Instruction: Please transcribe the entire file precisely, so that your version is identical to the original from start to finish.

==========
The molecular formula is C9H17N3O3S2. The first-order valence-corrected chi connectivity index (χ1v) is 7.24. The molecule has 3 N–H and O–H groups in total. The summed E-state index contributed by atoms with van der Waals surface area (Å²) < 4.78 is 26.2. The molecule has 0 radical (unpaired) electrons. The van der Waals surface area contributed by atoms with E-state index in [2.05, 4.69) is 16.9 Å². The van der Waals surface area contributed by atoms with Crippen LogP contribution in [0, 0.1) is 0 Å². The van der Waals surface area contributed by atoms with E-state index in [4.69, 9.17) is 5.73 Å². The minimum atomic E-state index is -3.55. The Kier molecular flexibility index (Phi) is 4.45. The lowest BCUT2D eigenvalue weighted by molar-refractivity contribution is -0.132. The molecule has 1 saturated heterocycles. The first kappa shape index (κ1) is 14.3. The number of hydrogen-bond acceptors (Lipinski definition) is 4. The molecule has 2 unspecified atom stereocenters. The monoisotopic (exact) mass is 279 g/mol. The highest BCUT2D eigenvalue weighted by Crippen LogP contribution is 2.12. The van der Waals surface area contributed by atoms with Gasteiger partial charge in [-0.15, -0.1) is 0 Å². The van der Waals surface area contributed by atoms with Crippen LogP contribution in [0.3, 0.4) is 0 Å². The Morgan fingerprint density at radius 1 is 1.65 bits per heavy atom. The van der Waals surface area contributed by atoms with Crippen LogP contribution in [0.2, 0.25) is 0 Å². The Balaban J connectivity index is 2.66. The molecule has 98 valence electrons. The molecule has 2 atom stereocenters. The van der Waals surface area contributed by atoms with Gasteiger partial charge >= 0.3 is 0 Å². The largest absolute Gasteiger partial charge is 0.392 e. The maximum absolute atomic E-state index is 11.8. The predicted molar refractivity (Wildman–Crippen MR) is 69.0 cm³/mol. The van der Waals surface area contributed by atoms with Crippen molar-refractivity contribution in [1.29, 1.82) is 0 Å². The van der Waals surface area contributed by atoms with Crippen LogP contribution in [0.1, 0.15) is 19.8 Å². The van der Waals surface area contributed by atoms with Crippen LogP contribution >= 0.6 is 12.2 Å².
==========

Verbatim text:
The molecular formula is C9H17N3O3S2. The first-order valence-corrected chi connectivity index (χ1v) is 7.24. The molecule has 3 N–H and O–H groups in total. The summed E-state index contributed by atoms with van der Waals surface area (Å²) < 4.78 is 26.2. The molecule has 0 radical (unpaired) electrons. The van der Waals surface area contributed by atoms with E-state index in [2.05, 4.69) is 16.9 Å². The van der Waals surface area contributed by atoms with Crippen LogP contribution in [0, 0.1) is 0 Å². The van der Waals surface area contributed by atoms with E-state index in [4.69, 9.17) is 5.73 Å². The minimum atomic E-state index is -3.55. The Kier molecular flexibility index (Phi) is 4.45. The lowest BCUT2D eigenvalue weighted by molar-refractivity contribution is -0.132. The molecule has 1 saturated heterocycles. The first kappa shape index (κ1) is 14.3. The number of hydrogen-bond acceptors (Lipinski definition) is 4. The molecule has 2 unspecified atom stereocenters. The monoisotopic (exact) mass is 279 g/mol. The highest BCUT2D eigenvalue weighted by Crippen LogP contribution is 2.12. The van der Waals surface area contributed by atoms with Gasteiger partial charge in [-0.15, -0.1) is 0 Å². The van der Waals surface area contributed by atoms with Crippen LogP contribution in [0.3, 0.4) is 0 Å². The Morgan fingerprint density at radius 1 is 1.65 bits per heavy atom. The van der Waals surface area contributed by atoms with Crippen LogP contribution in [0.2, 0.25) is 0 Å². The Balaban J connectivity index is 2.66. The molecule has 98 valence electrons. The molecule has 2 atom stereocenters. The van der Waals surface area contributed by atoms with Gasteiger partial charge >= 0.3 is 0 Å². The largest absolute Gasteiger partial charge is 0.392 e. The maximum absolute atomic E-state index is 11.8. The predicted molar refractivity (Wildman–Crippen MR) is 69.0 cm³/mol. The van der Waals surface area contributed by atoms with Crippen molar-refractivity contribution in [1.29, 1.82) is 0 Å². The van der Waals surface area contributed by atoms with Crippen LogP contribution in [0.1, 0.15) is 19.8 Å². The van der Waals surface area contributed by atoms with Crippen LogP contribution >= 0.6 is 12.2 Å².